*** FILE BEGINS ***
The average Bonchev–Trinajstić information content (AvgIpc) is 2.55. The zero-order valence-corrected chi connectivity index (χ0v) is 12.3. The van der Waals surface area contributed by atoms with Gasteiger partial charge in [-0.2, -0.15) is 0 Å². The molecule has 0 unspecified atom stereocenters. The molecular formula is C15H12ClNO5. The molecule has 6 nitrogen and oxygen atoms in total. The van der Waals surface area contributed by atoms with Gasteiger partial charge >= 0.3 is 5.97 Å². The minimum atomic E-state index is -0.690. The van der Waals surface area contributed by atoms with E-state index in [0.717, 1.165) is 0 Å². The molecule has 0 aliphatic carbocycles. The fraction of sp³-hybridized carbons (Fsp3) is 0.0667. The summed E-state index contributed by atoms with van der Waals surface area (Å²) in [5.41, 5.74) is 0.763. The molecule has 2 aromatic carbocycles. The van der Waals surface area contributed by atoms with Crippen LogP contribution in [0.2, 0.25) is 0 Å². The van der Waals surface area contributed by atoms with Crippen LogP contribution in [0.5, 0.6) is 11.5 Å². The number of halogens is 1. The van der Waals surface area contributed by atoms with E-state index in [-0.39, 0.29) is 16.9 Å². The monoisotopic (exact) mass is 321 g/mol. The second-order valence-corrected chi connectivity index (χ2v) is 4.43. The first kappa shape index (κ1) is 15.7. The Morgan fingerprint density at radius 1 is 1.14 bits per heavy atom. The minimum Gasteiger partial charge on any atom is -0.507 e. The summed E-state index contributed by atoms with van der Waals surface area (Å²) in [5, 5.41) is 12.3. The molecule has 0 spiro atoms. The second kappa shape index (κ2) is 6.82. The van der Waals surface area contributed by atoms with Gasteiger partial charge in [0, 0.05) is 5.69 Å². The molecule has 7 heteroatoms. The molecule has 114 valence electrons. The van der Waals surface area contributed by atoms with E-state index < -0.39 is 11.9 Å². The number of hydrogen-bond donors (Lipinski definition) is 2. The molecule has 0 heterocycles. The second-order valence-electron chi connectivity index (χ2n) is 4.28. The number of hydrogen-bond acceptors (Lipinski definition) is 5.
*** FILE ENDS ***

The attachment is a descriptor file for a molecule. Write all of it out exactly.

The average Bonchev–Trinajstić information content (AvgIpc) is 2.55. The zero-order valence-corrected chi connectivity index (χ0v) is 12.3. The van der Waals surface area contributed by atoms with Gasteiger partial charge in [-0.2, -0.15) is 0 Å². The molecule has 0 unspecified atom stereocenters. The molecular formula is C15H12ClNO5. The molecule has 6 nitrogen and oxygen atoms in total. The van der Waals surface area contributed by atoms with Gasteiger partial charge >= 0.3 is 5.97 Å². The minimum atomic E-state index is -0.690. The van der Waals surface area contributed by atoms with E-state index in [0.717, 1.165) is 0 Å². The molecule has 0 aliphatic carbocycles. The fraction of sp³-hybridized carbons (Fsp3) is 0.0667. The summed E-state index contributed by atoms with van der Waals surface area (Å²) in [5.41, 5.74) is 0.763. The molecule has 2 aromatic carbocycles. The van der Waals surface area contributed by atoms with Crippen LogP contribution in [0.2, 0.25) is 0 Å². The van der Waals surface area contributed by atoms with Crippen LogP contribution in [0.5, 0.6) is 11.5 Å². The number of halogens is 1. The van der Waals surface area contributed by atoms with E-state index in [-0.39, 0.29) is 16.9 Å². The monoisotopic (exact) mass is 321 g/mol. The second-order valence-corrected chi connectivity index (χ2v) is 4.43. The first kappa shape index (κ1) is 15.7. The Morgan fingerprint density at radius 1 is 1.14 bits per heavy atom. The minimum Gasteiger partial charge on any atom is -0.507 e. The summed E-state index contributed by atoms with van der Waals surface area (Å²) in [5, 5.41) is 12.3. The molecule has 0 spiro atoms. The second kappa shape index (κ2) is 6.82. The van der Waals surface area contributed by atoms with Gasteiger partial charge in [0, 0.05) is 5.69 Å². The molecule has 7 heteroatoms. The molecule has 114 valence electrons. The van der Waals surface area contributed by atoms with E-state index < -0.39 is 11.9 Å². The number of hydrogen-bond donors (Lipinski definition) is 2. The molecule has 0 heterocycles. The second-order valence-electron chi connectivity index (χ2n) is 4.28. The number of hydrogen-bond acceptors (Lipinski definition) is 5.